Think of this post as what’s been falling out of the holes in my head lately. I’m working on a story with a deadline. Late last week I figured out why it had stalled and how to fix it; I’ve gotten a few thousand words done over the last couple of days. I figure I’m about half done unless the thing goes in an unexpected direction (again).
But that means I’m not getting as much reading done as I usually do. Lately my habit has been to read one novel in print form (usually a review copy) while reading something else on the phone’s ereader app (usually when I have time on my hands and am not at home), plus assorted nonfiction as I can fit it in. I’m not making much progress on the current paper novel.
I’m enjoying it quite a bit, but it’s rather thick. So I’ve been thinking a lot lately, in odd moments here and there, about how things have changed since I was a kid. (It’s a requirement for me to earn my Geezer Merit Badge.) As a teenager, there were paperback books all over the place, for sale in a variety of venues. Most of them were around 200 pages in length, if not slightly less. I could finish one of them in a day or two. They had bright, eye-catching covers and (although I hadn’t yet encountered the term) were full of all kinds of pulpy goodness. (I’m looking at you, DAW books.) Swords, monsters, NSGs.
And it wasn’t just science fiction and fantasy, either. There were plenty of mystery and thriller titles around (Fawcett Gold Key, anyone?), although I really didn’t get into those until I was
an adult fully grown.
The point to all of this rambling is that things have changed quite a bit in the last 30-something years. Books are a greater investment of time. This wouldn’t be a problem except that now I have less time, both in hours left in my life to read as well as free hours in the day. Yes, I understand there are a variety of reasons for this thickening of books, including larger print (something my aging eyes appreciate). But I don’t have a long attention span when it comes to reading long books unless I can devote longer than average blocks of time to them. (This is a result of early imprinting in middle school when I usually finished a book every other day or so, resulting in a strange kind of attention deficit.) There are too many other things out there I want to read, and sometimes I get – Squirrel!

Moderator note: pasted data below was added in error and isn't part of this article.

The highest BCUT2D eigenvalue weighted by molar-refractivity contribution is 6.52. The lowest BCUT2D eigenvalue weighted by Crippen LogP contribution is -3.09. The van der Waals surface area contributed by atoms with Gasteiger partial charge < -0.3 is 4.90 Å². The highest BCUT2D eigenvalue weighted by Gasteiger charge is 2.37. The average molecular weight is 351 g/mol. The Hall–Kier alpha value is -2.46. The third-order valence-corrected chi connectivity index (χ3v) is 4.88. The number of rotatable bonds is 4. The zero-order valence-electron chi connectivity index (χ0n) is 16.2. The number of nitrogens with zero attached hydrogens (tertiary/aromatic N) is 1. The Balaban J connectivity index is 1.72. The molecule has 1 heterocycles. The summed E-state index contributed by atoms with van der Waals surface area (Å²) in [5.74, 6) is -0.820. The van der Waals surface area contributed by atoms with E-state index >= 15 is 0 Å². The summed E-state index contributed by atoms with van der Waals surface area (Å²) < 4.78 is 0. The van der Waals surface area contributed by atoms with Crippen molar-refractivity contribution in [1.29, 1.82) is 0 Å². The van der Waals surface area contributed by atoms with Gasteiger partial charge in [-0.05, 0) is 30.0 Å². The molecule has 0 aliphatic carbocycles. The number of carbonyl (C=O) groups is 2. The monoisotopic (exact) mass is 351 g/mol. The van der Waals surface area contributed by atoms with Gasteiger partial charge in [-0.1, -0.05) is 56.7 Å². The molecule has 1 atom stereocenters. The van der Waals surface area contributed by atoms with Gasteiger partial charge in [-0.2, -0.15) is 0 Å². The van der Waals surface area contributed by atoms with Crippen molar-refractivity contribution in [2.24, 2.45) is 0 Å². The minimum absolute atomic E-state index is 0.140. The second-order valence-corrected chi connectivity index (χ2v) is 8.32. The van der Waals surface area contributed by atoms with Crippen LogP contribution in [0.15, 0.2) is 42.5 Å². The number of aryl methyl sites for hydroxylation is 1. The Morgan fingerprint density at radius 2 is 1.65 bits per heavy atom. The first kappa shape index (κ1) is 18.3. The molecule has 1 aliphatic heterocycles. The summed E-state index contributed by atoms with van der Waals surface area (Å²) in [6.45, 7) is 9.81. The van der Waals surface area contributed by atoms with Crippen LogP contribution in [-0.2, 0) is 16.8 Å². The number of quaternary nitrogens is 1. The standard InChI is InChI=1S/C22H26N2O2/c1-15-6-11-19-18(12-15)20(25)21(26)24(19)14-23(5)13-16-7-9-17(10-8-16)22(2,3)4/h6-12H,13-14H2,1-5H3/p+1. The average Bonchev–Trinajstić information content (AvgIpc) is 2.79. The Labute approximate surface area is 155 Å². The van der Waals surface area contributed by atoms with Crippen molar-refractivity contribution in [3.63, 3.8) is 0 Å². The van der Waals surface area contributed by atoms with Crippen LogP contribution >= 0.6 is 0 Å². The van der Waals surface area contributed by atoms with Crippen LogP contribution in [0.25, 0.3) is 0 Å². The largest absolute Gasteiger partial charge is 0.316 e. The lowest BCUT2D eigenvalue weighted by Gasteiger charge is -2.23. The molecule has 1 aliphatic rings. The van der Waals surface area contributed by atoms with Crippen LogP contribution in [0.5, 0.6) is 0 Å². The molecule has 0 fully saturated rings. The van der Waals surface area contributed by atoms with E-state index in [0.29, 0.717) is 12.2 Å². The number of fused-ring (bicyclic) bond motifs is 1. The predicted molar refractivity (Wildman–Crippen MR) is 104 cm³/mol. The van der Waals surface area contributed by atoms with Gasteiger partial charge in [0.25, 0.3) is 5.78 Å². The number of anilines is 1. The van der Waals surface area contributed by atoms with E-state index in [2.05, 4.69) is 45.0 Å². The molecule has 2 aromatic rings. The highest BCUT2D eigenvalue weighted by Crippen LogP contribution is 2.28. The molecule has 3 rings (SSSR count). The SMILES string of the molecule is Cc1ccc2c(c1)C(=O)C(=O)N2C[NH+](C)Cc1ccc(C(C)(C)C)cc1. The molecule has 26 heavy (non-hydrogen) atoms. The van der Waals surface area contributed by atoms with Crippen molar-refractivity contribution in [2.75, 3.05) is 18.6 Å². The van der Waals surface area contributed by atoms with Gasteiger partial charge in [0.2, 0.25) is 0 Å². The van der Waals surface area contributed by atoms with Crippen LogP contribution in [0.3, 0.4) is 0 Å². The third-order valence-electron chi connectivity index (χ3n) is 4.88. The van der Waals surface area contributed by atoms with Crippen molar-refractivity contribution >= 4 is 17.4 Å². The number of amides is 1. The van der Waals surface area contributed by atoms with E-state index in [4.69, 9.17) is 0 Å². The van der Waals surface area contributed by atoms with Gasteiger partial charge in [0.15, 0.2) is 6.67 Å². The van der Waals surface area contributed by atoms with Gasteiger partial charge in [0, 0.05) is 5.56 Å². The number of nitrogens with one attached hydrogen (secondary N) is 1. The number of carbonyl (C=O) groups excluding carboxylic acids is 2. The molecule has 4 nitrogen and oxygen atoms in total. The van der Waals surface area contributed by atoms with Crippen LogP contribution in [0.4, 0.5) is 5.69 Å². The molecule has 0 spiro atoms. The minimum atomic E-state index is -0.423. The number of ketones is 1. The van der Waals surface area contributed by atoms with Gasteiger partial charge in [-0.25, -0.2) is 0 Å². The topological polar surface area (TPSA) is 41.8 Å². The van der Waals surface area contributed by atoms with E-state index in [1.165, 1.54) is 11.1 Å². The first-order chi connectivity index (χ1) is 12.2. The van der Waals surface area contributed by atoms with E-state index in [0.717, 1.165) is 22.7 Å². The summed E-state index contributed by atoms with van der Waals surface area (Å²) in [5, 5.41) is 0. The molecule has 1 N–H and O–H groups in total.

See what I mean.
That’s why I’m glad we’ve had the “Indie Revolution” (or whatever you want to call it) in publishing. Shorter works, novella to short novel length, are commercially viable again.
Which brings me to the other part of what I’ve been thinking in terms of paperbacks.
There was a day in the not too distant past when series proliferated. (I’m defining series here to be books that have a continuing set of characters, at least in most volumes. I’m not sure how category romance meets that definition since most romances that are published as genre romances have to have a fairly happy ending, making a continuing story a bit of a trick. At least that’s my understanding, since I don’t read romance. I could well be wrong.)